This week is about all things new!
I have written a brand-new ebook entitled “Show Me the Moola! Find Funding and Support For Your Program” and it will be available THIS Friday!
This ebook is quite short (less than 20 pages). However, it is packed with ideas for finding funding and support for your educational programs, even in this tough economic time. I have had so many people ask me how we keep our program afloat and it is through a combination a factors. Grants/donations are really the smallest portion of the tactics we use. There are so many other ways out there to support your program!
This ebook covers all of these areas: grants, volunteers, finding extra time, business partnerships and resources. It really is a guide for all of us out there where funds are short and competition is high.
So this week will be all about featuring this resource!
I’ll be posting some highlights from the book so you can see if it’s something you’d like to purchase. The ebook will be on sale starting on Friday for $3.99! That’s it!
Last week, I previewed part of the “grant writing” segment. That post was a small snippet from this new ebook. Today’s preview will be from the section on using your volunteer power.
Here’s today’s preview:
“Volunteers – Give Me Your Tired, Your Poor
No….I’m not implying that volunteers are either tired or poor. I’m implying that
teachers are. Teachers work endlessly with little or no pat on the back and so they are
very tired. Teachers also are not paid what they are worth (no matter WHAT they say in
Madison, WI). They may not be poor, but they certainly aren’t rich; especially after what
they spend on classroom materials.
So what do most schools do?
They bring in volunteers to help these wonderful teachers
accomplish a never-ending amount of work throughout the day. These fantastic
volunteers do a bunch of behind-the-scenes things like laminating and copying so that our
teachers can work with our students. And the volunteers love it! They want to help out
and it makes them feel good!
So why wouldn’t we use these very same people to support and cheer on our new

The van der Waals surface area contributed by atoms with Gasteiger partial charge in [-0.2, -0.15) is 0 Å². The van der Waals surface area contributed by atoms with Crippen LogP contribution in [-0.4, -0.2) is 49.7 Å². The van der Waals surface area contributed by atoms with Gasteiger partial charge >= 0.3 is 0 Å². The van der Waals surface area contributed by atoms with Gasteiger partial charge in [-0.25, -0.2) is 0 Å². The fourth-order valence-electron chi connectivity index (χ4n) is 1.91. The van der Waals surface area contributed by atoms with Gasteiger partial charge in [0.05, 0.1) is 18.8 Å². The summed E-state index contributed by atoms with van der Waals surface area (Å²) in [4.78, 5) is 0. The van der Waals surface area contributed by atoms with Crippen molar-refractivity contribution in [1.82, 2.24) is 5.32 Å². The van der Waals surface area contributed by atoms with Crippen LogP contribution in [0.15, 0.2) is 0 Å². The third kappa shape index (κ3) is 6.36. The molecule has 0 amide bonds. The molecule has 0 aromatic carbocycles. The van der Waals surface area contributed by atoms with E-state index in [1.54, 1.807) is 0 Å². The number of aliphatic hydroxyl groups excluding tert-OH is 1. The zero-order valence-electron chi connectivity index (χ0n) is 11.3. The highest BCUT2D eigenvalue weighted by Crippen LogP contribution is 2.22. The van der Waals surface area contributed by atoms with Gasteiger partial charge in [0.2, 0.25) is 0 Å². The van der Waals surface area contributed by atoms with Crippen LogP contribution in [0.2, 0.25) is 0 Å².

programs? These volunteers have a ton of energy, will go out and network with people in
the community, and love to do the small details that it takes to run a program. Best of all,
they don’t have to be paid with money! Instead, they just want to make sure that the
students are receiving the best possible education.
Therefore, make sure your program is something that will have a direct impact on student
learning. If it does (and it should!), volunteers will work tirelessly to rally and support
your program in any way possible.
The other great thing about volunteers is that they are usually the very people in your
community that you want to brag about your program. You know – these are the people
in high school that would spread the word faster than you could blink. So the other thing
you want to keep in mind is to treat your volunteers like news reporters. Give them
information that you want to spread and be ultra careful with how the information is
presented. Always make sure your program is positive and links back to students’
Want to know the 8 best ways to get the maximum benefit from volunteers?”
……to read more about how to find money for and support your program, be sure to check out my newest ebook, “Show Me the Moola”, which goes on sale Friday for $3.99!
And Don’t Forget! The January edition of VIA is available for FREE this week only in celebration of our April edition coming out next week!
Susan Riley is the founder and CEO of EducationCloset.com. She focuses on teacher professional development in arts integration, Common Core State Standards, 21st century learning skills, and technology. She is also a published author and frequent presenter at national conferences on Arts Integration and STEAM education.
Susan holds a Bachelor of Music degree in Music Education from the prestigious Westminster Choir College in Princeton, NJ and a Master of Science in Education Administration from McDaniel College in Westminster, MD. She lives in Westminster, MD with her husband and daughter.